SA LTE, 3G speeds on par with US – report | Fin24
PC Magazine compared mobile broadband speeds in 30 US cities in a recent report. Subsequently, Vodacom took the results of this PC Magazine test and compared them with that experienced in South Africa.
In a statement published last week, Vodacom said that in SA, 3G upload speeds were measured at 2.20 Mbps on average while download speeds reached 7.85 Mbps. Meanwhile, US 3G speeds were at 1.5 Mbps and 6.71 Mbps, respectively as per the PC Magazine test.
In terms of LTE networks, the US upload speeds were measured at 12.21 Mbps, with download speeds were at 21.82 Mbps. SA, in terms of LTE, tails speeds slightly with 8.47 Mbps and 20.69 Mbps respectively.
Network providers believe that this is a demonstration that the billions of rands that have been invested by the local cellphone network providers in broadband infrastructure over the last 20 years.
Andries Delport, Vodacom’s Chief Technology Officer at Vodacom said: “This is testament to the fact that our network investment efforts are paying off.”
“This year alone we invested R12.9bn in our networks in South Africa, targeted primarily at expanding our 2G, 3G and 4G coverage, enhancing our network performance and improving customer experience,” he added.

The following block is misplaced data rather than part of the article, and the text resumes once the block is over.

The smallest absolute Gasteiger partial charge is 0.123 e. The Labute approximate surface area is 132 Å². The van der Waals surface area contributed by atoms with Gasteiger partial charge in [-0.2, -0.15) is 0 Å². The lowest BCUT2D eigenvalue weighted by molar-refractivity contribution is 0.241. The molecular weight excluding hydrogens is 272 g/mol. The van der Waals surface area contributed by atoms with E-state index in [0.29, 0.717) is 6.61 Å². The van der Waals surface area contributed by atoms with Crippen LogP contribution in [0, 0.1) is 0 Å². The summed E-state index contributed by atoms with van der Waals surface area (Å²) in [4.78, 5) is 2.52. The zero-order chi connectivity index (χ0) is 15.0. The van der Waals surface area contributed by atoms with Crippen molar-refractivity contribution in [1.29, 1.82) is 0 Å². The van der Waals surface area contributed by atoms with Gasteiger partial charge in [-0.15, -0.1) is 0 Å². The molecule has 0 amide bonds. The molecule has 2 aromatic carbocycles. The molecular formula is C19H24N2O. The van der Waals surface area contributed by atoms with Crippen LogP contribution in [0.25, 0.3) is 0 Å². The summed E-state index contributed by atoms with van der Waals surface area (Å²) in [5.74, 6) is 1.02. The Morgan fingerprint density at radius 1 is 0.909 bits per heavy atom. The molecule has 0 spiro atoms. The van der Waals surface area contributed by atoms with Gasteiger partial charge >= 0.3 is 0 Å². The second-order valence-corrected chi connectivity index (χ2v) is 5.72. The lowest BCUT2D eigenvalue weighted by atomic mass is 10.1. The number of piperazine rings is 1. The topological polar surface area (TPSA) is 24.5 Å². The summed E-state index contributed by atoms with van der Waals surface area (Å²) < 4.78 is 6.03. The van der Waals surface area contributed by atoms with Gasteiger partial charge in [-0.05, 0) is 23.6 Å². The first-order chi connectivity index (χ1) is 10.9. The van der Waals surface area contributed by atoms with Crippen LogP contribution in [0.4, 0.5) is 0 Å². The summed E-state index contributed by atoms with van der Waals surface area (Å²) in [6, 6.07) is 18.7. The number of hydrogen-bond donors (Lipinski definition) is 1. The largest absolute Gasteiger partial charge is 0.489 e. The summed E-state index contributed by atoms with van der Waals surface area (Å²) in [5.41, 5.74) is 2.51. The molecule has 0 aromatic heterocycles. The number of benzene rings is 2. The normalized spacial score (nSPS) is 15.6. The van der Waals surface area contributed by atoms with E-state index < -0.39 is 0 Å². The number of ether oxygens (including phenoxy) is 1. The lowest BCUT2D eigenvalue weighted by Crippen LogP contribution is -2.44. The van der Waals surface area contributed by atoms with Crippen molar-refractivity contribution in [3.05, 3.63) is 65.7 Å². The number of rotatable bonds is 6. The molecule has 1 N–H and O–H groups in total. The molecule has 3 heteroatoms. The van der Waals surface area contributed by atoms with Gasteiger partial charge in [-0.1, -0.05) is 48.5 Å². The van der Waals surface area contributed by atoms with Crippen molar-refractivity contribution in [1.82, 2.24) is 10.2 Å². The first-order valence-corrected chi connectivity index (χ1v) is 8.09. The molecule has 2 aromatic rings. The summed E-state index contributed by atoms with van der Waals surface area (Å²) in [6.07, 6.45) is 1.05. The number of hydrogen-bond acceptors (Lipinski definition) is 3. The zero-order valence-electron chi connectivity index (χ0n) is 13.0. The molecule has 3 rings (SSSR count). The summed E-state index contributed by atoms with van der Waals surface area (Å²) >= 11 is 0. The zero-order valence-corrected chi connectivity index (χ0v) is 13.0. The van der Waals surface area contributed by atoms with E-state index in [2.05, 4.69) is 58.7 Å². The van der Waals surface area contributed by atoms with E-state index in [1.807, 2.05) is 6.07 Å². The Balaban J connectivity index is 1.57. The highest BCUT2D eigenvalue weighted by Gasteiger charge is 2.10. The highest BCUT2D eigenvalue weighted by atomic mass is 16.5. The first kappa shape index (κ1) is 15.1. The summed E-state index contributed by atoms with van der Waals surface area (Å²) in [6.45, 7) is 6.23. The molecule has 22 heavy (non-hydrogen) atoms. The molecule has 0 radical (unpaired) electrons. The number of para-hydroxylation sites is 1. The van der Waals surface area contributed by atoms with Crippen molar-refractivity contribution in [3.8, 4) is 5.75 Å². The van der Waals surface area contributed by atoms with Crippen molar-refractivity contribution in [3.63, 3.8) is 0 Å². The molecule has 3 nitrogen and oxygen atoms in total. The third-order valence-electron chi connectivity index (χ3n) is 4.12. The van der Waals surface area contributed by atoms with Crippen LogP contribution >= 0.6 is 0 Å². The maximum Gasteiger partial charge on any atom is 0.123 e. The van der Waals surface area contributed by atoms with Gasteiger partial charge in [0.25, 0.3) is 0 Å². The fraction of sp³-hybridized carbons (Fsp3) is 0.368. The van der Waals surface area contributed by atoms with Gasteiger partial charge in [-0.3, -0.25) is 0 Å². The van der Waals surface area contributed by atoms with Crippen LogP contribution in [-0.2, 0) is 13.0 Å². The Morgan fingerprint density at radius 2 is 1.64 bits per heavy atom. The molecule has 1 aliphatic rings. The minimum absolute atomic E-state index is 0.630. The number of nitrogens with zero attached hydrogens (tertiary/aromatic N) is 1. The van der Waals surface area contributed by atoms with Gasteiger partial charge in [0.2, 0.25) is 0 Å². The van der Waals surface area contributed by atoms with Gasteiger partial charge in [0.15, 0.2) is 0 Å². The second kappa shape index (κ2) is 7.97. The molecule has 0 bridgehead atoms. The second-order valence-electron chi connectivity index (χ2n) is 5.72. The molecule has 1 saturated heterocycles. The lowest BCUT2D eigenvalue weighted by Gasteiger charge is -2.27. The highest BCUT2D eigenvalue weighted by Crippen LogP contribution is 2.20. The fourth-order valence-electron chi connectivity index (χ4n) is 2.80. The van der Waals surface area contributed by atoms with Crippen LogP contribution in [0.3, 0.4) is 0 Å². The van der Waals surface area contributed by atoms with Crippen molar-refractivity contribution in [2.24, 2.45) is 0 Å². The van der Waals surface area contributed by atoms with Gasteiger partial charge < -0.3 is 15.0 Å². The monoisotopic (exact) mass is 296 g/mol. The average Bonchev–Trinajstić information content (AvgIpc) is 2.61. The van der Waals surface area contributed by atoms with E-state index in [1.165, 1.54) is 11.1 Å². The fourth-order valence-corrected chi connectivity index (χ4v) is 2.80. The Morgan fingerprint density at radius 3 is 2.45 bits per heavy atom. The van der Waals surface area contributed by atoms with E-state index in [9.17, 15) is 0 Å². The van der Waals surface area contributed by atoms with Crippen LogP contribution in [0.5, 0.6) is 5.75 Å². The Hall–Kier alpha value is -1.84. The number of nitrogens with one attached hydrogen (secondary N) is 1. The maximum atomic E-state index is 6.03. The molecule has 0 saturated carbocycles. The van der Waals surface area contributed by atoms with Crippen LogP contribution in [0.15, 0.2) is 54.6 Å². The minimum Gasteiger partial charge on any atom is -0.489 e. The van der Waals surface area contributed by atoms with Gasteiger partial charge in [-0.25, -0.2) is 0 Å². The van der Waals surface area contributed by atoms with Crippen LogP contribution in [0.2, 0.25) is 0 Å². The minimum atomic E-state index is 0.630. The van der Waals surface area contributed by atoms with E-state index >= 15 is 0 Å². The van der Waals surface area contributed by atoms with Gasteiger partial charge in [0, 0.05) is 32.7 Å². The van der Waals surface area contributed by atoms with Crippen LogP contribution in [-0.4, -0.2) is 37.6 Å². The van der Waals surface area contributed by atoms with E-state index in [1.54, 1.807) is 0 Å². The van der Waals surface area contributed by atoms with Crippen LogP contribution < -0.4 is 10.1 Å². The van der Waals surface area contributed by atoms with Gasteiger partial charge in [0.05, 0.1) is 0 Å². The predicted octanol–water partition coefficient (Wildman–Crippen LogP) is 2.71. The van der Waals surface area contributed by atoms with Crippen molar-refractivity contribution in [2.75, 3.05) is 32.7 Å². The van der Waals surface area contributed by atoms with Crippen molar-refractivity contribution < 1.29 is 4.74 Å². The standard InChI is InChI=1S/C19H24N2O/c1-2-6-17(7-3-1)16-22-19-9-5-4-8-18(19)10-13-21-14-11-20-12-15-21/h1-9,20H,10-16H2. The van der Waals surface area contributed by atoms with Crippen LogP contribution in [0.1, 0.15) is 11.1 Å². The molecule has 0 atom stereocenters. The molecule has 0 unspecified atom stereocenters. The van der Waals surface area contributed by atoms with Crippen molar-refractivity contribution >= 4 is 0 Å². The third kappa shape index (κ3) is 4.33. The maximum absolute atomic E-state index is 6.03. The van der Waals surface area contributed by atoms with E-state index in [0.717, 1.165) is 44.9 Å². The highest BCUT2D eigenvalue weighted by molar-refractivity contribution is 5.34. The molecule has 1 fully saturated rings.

SA shouldn’t get too excited, says analyst
CEO of local technology research firm Strategy Worx, Steven Ambrose, told Fin24 that the numbers in the study paint an interesting story and that there was no question that all local networks have improved dramatically.
However, he said user experience would differ owing to various factors.
“The key here is that the tests referenced are a local speed to a local speed test site. When any of these break out to an international site, where most of out traffic goes the picture is very very different,” he said.
“The bare speed is a factor. However, in the USA and elsewhere in the developed world the experience on the internet is far superior to that which we obtain in SA.
“The national and international backbone is firstly lower latency, faster and closer to the user, and the capacity of the networks are magnitudes higher than that we get in SA,” he added.
Ambrose said that, simply put, speed for speed the experience in the US is generally far snappier than that in SA, especially when connecting to international sites such as Google’s Gmail and the like.
“SA has just thrown the proverbial cat amongst the pigeons with regard to spectrum with the recently released white paper.
“The proposal to essentially nationalize the spectrum and create a single monopolistic entity will delay and frustrate any chance of greater speeds and lower prices going forward,” Ambrose told Fin24.